Leading Article: Three cheers for Neill, with a caveat

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HOW SHOULD we pay for our politics? This is an important question. Money and politics have long had to live together in a mostly unhappy marriage. Ideally they would get divorced. But, sadly, politics could not survive without money (even though money can get along quite nicely without politics). So they - and we - are lumbered with a difficult relationship. Lord Neill and his committee have done an excellent job in finding a better way for money and politics to live together. He is right to want far more transparency in donations, right to wish to end most foreign donations, and right to eschew state funding.

But the best of all of the 100 recommendations in Lord Neill's report is the cap on national party spending. A century after some of the worst excesses of constituency campaigning were curbed by statute, we have at last got around to regulating the parties' national spending. The "arms race" of election expenditure was the biggest single explanation of why party treasurers went hell for leather, bent rules and developed blind eyes in the desperate search for funds to keep up with the other lot.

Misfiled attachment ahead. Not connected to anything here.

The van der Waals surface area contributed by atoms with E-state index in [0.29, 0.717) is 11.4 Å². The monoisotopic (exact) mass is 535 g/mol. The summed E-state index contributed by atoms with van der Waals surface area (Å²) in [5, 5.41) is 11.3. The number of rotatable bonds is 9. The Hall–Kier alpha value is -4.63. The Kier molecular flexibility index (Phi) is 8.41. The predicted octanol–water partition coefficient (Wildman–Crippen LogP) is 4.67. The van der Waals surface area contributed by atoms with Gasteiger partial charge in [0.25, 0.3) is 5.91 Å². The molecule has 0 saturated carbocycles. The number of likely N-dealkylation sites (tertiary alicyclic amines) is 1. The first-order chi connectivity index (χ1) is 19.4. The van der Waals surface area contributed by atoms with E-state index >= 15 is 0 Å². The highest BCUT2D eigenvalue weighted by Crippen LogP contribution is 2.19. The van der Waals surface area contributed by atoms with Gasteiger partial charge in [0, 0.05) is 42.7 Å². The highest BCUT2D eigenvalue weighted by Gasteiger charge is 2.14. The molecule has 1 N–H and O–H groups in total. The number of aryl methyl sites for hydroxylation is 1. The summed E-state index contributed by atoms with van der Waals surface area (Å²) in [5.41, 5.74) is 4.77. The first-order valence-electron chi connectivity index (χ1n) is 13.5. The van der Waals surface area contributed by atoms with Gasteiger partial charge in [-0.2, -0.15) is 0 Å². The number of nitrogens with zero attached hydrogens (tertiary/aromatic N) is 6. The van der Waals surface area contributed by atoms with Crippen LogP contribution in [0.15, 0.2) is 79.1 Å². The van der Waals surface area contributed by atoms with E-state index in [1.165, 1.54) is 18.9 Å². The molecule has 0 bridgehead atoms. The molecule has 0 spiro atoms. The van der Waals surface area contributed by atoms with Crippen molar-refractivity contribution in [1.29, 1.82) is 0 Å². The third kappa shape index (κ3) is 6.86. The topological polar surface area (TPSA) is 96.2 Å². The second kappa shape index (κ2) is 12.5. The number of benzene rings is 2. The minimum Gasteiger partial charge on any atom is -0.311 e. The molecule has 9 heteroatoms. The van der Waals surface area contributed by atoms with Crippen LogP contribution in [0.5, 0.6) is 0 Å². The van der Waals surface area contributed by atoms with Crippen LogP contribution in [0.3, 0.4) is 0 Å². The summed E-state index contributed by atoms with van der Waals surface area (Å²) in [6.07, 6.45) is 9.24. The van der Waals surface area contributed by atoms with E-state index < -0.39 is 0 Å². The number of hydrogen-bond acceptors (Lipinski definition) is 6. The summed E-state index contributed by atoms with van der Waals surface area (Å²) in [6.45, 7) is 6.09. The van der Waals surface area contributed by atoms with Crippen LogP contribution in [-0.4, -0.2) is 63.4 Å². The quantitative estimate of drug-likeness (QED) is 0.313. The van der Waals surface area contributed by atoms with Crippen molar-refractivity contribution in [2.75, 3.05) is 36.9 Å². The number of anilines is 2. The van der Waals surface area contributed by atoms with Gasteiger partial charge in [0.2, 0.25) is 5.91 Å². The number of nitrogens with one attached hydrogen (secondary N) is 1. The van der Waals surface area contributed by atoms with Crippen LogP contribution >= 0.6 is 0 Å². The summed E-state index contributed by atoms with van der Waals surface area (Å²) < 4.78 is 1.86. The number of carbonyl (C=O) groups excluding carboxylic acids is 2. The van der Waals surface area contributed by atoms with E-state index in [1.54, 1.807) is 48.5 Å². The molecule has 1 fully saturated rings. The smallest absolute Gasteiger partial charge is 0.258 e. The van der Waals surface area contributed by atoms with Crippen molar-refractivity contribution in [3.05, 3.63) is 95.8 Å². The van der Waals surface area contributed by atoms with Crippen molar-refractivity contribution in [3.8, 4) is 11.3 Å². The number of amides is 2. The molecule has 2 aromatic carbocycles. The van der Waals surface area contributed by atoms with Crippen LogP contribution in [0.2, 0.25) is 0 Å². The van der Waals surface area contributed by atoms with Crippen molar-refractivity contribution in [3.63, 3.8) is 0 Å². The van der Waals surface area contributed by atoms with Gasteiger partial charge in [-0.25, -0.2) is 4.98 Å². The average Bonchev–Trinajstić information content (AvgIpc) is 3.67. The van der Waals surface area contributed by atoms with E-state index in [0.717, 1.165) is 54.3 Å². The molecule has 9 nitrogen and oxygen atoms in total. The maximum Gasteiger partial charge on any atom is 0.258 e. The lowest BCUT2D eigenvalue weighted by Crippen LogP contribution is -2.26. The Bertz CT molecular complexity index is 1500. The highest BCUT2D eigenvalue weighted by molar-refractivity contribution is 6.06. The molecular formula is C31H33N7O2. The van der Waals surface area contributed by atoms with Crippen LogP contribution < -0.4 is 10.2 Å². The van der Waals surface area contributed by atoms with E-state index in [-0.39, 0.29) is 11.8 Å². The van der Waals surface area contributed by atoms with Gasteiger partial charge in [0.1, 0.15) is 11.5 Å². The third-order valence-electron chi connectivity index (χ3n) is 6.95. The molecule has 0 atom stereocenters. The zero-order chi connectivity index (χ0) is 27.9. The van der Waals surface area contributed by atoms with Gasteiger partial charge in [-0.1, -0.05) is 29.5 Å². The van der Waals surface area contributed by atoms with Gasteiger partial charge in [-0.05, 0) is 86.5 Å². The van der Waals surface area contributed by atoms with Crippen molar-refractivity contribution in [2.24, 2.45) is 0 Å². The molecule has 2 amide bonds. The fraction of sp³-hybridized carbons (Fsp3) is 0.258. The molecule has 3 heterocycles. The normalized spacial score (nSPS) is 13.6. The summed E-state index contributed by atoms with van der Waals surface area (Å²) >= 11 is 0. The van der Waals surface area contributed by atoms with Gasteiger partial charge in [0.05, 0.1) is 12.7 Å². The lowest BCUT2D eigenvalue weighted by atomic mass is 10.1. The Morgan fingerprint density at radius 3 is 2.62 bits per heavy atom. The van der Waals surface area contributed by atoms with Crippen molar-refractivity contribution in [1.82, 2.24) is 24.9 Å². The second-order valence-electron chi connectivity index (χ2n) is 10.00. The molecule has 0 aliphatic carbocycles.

The cap on national spending at pounds 20m per party is rather less than each of the main parties managed to spend at the last election. The cut may be no bad thing if it forces them to focus on the quality of their advertising rather than its quantity.

Having now examined the sources of party funds, the Neill Committee could usefully begin to look at their application. In particular the whole question of political advertising on television may become urgent as we enter the digital age. A ban on paid political advertisements is fine for the moment. But technology may make this - and party political broadcasts - obsolete. Plenty yet to keep Lord Neill busy.